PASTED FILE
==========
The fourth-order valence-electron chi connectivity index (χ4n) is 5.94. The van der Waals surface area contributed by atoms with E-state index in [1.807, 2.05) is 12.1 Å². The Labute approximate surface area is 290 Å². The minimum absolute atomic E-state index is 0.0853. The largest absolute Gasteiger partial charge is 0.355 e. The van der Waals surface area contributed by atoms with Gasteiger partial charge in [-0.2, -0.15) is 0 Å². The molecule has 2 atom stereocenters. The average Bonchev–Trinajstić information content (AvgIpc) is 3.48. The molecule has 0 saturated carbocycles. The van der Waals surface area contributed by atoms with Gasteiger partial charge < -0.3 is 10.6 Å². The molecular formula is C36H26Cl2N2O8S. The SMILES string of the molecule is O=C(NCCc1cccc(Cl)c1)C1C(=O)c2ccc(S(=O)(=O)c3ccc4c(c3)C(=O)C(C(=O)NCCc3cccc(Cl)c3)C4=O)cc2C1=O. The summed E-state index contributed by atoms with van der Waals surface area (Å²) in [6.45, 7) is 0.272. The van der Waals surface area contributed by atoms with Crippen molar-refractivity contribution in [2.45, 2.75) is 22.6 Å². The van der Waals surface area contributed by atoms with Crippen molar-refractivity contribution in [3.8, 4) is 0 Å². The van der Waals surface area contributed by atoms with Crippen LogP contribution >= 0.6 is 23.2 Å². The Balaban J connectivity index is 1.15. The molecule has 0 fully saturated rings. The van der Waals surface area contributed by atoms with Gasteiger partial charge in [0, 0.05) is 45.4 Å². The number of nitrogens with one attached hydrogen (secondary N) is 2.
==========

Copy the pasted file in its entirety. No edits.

The fourth-order valence-electron chi connectivity index (χ4n) is 5.94. The van der Waals surface area contributed by atoms with E-state index in [1.807, 2.05) is 12.1 Å². The Labute approximate surface area is 290 Å². The minimum absolute atomic E-state index is 0.0853. The largest absolute Gasteiger partial charge is 0.355 e. The van der Waals surface area contributed by atoms with Gasteiger partial charge in [-0.2, -0.15) is 0 Å². The molecule has 2 atom stereocenters. The average Bonchev–Trinajstić information content (AvgIpc) is 3.48. The molecule has 0 saturated carbocycles. The van der Waals surface area contributed by atoms with Gasteiger partial charge < -0.3 is 10.6 Å². The molecular formula is C36H26Cl2N2O8S. The SMILES string of the molecule is O=C(NCCc1cccc(Cl)c1)C1C(=O)c2ccc(S(=O)(=O)c3ccc4c(c3)C(=O)C(C(=O)NCCc3cccc(Cl)c3)C4=O)cc2C1=O. The summed E-state index contributed by atoms with van der Waals surface area (Å²) in [6.45, 7) is 0.272. The van der Waals surface area contributed by atoms with Crippen molar-refractivity contribution in [2.45, 2.75) is 22.6 Å². The van der Waals surface area contributed by atoms with Crippen molar-refractivity contribution in [3.8, 4) is 0 Å². The van der Waals surface area contributed by atoms with Crippen LogP contribution >= 0.6 is 23.2 Å². The Balaban J connectivity index is 1.15. The molecule has 0 fully saturated rings. The van der Waals surface area contributed by atoms with Gasteiger partial charge in [0, 0.05) is 45.4 Å². The number of nitrogens with one attached hydrogen (secondary N) is 2.